, Volume 5, Issue 1-4, pp 457-474

Subjective evaluation of well-being: Problems and prospects

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Abstract

This paper discusses some of the substantive and methodological pitfalls that arise in the subjective evaluation of well-being. The discussion includes illustrative references to the empirical findings of the 1977 Edmonton Area Study. Issues discussed include (1) specific, domain, and global measures; (2) objective states and subjective perceptions; (3) micro and macro units of analysis; and (4) the problem of cultural relativism. It is concluded that it is not yet possible to delineate a simple set of social indicators for use by policy-makers and social planners. Accurate assessment of social well-being currently requires the study of demographic and objective states together with cognitive and evaluational responses and also requires assessment not only at the global ‘general satisfaction’ level but also at more specific levels of analysis.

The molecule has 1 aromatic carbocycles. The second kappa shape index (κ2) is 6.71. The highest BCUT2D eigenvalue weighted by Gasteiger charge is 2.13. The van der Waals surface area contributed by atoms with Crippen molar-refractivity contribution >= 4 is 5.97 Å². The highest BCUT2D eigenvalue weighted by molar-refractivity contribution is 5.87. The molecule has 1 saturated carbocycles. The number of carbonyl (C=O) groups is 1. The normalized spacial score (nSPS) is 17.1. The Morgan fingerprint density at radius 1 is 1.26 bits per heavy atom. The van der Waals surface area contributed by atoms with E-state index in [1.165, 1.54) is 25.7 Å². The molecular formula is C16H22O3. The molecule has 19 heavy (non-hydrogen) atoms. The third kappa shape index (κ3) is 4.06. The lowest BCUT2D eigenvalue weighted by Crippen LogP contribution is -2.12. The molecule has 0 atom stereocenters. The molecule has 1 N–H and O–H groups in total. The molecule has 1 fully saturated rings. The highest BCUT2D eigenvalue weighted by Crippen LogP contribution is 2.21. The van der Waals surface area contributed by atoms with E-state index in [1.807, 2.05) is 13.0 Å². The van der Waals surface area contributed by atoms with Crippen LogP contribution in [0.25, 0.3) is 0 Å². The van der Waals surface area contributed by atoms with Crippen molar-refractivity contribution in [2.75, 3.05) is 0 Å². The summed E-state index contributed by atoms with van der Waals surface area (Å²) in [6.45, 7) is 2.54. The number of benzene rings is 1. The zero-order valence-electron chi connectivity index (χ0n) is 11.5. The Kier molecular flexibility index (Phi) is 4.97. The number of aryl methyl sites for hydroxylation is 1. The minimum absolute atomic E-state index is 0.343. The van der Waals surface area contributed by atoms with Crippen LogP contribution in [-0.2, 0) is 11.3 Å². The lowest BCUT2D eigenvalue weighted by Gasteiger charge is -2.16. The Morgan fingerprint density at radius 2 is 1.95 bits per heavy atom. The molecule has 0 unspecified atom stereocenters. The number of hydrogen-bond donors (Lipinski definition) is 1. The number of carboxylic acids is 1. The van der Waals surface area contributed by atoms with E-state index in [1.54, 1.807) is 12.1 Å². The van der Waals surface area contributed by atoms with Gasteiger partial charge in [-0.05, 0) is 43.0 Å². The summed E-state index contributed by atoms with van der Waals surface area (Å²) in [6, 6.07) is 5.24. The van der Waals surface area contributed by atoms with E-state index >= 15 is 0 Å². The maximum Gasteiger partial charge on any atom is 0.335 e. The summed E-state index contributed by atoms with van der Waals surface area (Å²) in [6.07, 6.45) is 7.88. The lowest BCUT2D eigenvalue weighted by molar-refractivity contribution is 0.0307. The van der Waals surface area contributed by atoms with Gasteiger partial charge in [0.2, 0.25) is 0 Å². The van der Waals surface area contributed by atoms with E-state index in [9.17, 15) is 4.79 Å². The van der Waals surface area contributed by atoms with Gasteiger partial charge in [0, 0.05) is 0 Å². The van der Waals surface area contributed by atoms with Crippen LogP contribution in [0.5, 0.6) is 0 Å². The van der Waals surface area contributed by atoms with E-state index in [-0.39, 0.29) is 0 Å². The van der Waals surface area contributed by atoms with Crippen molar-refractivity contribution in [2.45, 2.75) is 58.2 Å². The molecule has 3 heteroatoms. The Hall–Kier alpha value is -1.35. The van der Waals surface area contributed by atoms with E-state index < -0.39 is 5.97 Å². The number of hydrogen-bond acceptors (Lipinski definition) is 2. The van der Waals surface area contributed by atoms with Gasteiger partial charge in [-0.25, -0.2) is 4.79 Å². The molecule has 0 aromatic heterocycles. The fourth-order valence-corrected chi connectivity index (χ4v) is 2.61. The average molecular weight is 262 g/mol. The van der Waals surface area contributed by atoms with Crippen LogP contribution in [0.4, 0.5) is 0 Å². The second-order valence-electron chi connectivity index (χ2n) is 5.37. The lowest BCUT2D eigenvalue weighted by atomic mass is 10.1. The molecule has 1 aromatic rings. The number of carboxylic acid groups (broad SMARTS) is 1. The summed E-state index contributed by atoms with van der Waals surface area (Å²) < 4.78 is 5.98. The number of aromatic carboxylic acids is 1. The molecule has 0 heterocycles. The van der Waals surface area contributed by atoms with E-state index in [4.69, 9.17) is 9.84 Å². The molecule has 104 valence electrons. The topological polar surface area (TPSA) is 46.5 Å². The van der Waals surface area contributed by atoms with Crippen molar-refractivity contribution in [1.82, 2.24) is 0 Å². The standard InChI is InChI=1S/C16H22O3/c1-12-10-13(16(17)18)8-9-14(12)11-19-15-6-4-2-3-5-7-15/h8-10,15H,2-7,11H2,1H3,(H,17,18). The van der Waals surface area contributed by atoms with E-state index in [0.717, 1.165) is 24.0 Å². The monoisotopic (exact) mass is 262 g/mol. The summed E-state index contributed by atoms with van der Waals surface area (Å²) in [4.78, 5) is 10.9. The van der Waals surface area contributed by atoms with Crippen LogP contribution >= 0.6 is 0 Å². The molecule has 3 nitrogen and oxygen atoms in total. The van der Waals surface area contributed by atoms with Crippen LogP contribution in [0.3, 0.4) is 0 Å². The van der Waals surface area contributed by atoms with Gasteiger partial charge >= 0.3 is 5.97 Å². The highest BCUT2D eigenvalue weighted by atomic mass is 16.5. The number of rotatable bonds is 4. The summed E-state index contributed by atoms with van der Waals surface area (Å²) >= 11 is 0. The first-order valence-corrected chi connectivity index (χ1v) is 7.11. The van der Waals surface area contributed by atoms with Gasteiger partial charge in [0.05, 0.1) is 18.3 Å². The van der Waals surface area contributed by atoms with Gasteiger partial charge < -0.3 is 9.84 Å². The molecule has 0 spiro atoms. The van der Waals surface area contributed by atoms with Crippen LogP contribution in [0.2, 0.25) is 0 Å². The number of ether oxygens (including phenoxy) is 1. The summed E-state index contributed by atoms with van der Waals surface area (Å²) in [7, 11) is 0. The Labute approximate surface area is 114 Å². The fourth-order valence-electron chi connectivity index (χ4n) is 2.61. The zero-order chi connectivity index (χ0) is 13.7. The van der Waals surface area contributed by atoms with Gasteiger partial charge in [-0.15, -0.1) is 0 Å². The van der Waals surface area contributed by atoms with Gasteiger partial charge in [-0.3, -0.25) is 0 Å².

The authors are indebted to Earle Snider for his useful comments on our discussion.